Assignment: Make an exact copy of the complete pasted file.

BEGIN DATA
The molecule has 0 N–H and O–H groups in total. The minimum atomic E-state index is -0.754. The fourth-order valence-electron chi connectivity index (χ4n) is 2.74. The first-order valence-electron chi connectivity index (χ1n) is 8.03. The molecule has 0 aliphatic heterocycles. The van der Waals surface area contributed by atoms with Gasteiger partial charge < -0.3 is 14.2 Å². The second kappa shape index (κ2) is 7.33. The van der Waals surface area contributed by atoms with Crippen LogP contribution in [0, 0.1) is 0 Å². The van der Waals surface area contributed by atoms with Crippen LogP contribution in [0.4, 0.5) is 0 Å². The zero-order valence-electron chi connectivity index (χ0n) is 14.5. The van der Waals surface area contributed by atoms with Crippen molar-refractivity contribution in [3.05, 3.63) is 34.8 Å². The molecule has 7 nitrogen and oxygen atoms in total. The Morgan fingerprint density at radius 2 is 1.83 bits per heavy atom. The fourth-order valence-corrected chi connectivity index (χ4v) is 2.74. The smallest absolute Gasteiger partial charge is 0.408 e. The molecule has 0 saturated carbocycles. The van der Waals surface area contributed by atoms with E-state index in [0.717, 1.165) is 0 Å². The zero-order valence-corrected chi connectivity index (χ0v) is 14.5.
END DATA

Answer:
The molecule has 0 N–H and O–H groups in total. The minimum atomic E-state index is -0.754. The fourth-order valence-electron chi connectivity index (χ4n) is 2.74. The first-order valence-electron chi connectivity index (χ1n) is 8.03. The molecule has 0 aliphatic heterocycles. The van der Waals surface area contributed by atoms with Gasteiger partial charge < -0.3 is 14.2 Å². The second kappa shape index (κ2) is 7.33. The van der Waals surface area contributed by atoms with Crippen LogP contribution in [0, 0.1) is 0 Å². The van der Waals surface area contributed by atoms with Crippen LogP contribution in [0.4, 0.5) is 0 Å². The zero-order valence-electron chi connectivity index (χ0n) is 14.5. The van der Waals surface area contributed by atoms with Crippen molar-refractivity contribution in [3.05, 3.63) is 34.8 Å². The molecule has 7 nitrogen and oxygen atoms in total. The Morgan fingerprint density at radius 2 is 1.83 bits per heavy atom. The fourth-order valence-corrected chi connectivity index (χ4v) is 2.74. The smallest absolute Gasteiger partial charge is 0.408 e. The molecule has 0 saturated carbocycles. The van der Waals surface area contributed by atoms with E-state index in [0.717, 1.165) is 0 Å². The zero-order valence-corrected chi connectivity index (χ0v) is 14.5.